Q. You have given me a bird's eye view of the seven principles; now how do they account for our complete loss of any recollection of having lived before?
A. Very easily. Since those principles which we call physical, and none of which is denied by science, though it calls them by other names-namely, the body, life, passional and animal instincts, and the astral eidolon of every man (whether perceived in thought or our mind's eye, or objectively and separate from the physical body), which principles we call Sthula-sharira, Prana, Kamarupa, and Linga-sharira (see above).
[Those principles] are disintegrated after death with their constituent elements, memory along with its brain, this vanished memory of a vanished personality, can neither remember nor record anything in the subsequent reincarnation of the Ego. Reincarnation means that this Ego will be furnished with a new body, a new brain, and a new memory. Therefore it would be as absurd to expect this memory to remember that which it has never recorded as it would be idle to examine under a microscope a shirt never worn by a murderer, and seek on it for the stains of blood which are to be found only on the clothes he wore. It is not the clean shirt that we have to question, but the clothes worn during the perpetration of the crime; and if these are burnt and destroyed, how can you get at them?
Q. Aye! How can you get at the certainty that the crime was ever committed at all, or that the "man in the clean shirt" ever lived before?
A. Not by physical processes, most assuredly; nor by relying on the testimony of that which exists no longer. But there is such a thing as circumstantial evidence, since our wise laws accept it, more, perhaps, even than they should. To get convinced of the fact of reincarnation and past lives, one must put oneself in rapport with one's real permanent Ego, not one's evanescent memory.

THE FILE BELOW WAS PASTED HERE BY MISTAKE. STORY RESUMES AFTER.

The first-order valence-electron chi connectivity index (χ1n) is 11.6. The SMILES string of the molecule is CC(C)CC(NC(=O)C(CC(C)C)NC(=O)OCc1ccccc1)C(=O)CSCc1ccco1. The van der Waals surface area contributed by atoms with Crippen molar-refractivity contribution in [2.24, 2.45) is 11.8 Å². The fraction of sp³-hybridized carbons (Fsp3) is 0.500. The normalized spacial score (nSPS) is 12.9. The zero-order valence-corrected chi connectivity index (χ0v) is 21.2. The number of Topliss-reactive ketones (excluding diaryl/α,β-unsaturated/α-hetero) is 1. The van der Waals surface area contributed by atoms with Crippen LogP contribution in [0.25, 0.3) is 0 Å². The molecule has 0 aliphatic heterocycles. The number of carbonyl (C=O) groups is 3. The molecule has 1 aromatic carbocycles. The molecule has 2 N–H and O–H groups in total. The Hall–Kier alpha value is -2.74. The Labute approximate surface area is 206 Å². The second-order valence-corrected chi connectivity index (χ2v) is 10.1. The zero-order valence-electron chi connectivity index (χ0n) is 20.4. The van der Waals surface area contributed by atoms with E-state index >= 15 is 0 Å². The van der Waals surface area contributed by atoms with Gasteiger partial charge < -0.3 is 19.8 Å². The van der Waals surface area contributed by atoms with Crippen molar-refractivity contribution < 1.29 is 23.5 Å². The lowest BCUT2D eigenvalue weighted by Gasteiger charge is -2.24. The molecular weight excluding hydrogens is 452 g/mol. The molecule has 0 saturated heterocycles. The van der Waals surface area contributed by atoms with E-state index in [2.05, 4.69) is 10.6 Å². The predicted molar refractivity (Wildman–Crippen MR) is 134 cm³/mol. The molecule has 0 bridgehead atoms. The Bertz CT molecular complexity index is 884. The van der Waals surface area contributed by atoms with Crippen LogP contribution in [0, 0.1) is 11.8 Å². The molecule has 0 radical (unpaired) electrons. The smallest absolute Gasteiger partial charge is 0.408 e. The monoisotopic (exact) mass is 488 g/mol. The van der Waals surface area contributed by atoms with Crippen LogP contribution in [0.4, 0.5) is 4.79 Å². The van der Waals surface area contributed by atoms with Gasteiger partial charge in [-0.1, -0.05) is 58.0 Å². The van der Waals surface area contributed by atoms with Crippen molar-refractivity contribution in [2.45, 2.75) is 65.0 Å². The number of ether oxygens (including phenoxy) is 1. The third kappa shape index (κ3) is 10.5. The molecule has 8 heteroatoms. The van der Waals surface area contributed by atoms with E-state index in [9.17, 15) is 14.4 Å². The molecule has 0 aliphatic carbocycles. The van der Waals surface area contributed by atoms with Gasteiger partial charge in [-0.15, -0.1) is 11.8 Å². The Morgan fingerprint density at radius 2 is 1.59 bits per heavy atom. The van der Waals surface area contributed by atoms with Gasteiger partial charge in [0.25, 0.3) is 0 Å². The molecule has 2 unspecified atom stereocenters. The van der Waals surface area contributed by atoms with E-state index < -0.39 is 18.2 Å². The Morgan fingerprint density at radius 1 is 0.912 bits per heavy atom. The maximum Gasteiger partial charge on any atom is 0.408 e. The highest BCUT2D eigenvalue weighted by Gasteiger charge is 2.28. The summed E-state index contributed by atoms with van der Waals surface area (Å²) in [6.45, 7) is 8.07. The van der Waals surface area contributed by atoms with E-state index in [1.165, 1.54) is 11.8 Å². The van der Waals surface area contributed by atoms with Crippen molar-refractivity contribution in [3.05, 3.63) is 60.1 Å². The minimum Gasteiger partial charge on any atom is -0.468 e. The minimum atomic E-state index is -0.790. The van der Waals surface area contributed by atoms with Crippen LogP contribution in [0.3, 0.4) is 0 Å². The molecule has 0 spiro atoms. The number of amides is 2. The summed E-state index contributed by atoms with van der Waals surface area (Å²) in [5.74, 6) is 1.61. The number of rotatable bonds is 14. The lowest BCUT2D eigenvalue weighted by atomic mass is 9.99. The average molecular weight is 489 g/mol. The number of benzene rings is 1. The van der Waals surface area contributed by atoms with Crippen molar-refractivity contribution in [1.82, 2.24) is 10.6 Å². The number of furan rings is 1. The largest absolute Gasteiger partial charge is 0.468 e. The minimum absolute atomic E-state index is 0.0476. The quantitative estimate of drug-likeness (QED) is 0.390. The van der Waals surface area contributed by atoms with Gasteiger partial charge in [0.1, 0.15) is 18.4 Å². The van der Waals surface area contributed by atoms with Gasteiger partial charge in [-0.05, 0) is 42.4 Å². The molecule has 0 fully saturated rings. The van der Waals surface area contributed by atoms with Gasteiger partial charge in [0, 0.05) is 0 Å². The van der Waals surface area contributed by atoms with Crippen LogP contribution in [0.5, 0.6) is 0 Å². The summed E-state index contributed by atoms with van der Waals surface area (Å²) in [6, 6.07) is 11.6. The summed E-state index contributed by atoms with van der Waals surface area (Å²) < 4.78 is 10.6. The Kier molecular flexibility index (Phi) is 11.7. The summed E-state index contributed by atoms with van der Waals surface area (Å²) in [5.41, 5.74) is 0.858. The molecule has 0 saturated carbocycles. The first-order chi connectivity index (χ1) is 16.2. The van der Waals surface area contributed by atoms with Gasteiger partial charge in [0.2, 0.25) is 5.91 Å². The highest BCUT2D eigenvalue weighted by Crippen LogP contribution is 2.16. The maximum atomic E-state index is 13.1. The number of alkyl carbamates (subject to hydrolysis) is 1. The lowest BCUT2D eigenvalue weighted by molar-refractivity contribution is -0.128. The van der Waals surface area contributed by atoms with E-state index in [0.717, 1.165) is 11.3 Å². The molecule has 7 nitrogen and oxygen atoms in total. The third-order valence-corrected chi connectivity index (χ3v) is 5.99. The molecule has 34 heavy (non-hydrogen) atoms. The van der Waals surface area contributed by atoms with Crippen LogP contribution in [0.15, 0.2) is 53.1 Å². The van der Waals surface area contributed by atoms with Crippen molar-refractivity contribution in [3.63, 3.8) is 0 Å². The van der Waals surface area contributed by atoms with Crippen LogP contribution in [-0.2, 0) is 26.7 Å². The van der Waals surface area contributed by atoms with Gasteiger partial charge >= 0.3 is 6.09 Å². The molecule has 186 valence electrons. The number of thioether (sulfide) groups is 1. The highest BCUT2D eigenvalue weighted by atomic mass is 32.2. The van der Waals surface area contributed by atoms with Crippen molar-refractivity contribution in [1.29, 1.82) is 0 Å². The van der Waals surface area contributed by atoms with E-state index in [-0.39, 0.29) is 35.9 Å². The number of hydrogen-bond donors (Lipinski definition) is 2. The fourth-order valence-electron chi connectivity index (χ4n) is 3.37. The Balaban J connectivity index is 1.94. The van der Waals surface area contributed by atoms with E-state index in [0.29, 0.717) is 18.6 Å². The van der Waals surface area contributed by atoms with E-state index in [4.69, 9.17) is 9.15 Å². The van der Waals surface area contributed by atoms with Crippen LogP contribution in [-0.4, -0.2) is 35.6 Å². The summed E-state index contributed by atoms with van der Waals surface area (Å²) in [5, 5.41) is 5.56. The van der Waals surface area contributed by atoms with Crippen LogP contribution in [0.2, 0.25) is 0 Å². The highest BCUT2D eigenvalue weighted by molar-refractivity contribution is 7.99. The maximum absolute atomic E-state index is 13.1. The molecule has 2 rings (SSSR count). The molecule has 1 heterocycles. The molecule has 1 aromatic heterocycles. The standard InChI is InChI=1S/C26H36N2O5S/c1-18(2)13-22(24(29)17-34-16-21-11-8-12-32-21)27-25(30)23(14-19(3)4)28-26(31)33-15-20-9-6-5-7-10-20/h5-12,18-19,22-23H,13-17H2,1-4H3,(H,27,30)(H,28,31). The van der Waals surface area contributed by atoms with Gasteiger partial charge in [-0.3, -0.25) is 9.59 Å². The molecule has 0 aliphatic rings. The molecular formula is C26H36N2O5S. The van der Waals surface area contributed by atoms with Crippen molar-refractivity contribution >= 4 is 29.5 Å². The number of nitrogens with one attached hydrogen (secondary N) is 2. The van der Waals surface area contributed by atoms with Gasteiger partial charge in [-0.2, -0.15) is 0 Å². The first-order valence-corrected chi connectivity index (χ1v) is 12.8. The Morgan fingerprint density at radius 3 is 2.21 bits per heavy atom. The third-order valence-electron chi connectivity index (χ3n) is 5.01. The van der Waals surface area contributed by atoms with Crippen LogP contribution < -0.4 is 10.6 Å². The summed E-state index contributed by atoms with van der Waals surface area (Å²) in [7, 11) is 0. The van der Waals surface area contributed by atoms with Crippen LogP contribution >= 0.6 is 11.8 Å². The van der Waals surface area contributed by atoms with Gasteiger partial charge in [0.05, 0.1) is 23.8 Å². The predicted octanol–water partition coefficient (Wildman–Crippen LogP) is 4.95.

Q. But how can people believe in that which they do not know, nor have ever seen, far less put themselves in rapport with it?
A. If people, and the most learned, will believe in the Gravity, Ether, Force, and what not of Science, abstractions "and working hypotheses," which they have neither seen, touched, smelt, heard, nor tasted-why should not other people believe, on the same principle, in one's permanent Ego, a far more logical and important "working hypothesis" than any other?
Q. What is, finally, this mysterious eternal principle? Can you explain its nature so as to make it comprehensible to all?
A. The Ego which reincarnates, the individual and immortal-not personal-"I"; the vehicle, in short, of the Atma-Buddhic Monad, that which is rewarded in Devachan and punished on earth, and that, finally, to which the reflection only of the Skandhas, or attributes, of every incarnation attaches itself.
There are five Skandhas or attributes in the Buddhist teachings: Rupa (form or body), material qualities; Vedana , sensation; Sanna , abstract ideas; Samkhara, tendencies of mind; Vinnana, mental powers. Of these we are formed, by them we are conscious of existence; and through them communicate with the world about us.
Q. What do you mean by Skandhas?
A. Just what I said: "attributes," among which is memory, all of which perish like a flower, leaving behind them only a feeble perfume. Here is another paragraph from H.S. Olcott's Buddhist Catechism which bears directly upon the subject. It deals with the question as follows:
The aged man remembers the incidents of his youth, despite his being physically and mentally changed. Why, then, is not the recollection of past lives brought over by us from our last birth into the present birth? Because memory is included within the Skandhas, and the Skandhas having changed with the new existence, a memory, the record of that particular existence, develops. Yet the record or reflection of all the past lives must survive, for when Prince Siddhartha became Buddha, the full sequence of His previous births were seen by Him. and any one who attains to the state of J˝ana can thus retrospectively trace the line of his lives.
This proves to you that while the undying qualities of the personality-such as love, goodness, charity, etc.-attach themselves to the immortal Ego, photographing on it, so to speak, a permanent image of the divine aspect of the man who was, his material Skandhas (those which generate the most marked Karmic effects) are as evanescent as a flash of lightning, and cannot impress the new brain of the new personality; yet their failing to do so impairs in no way the identity of the reincarnating Ego.
Q. Do you mean to infer that which survives is only the Soul-memory, as you call it, that Soul or Ego being one and the same, while nothing of the personality remains?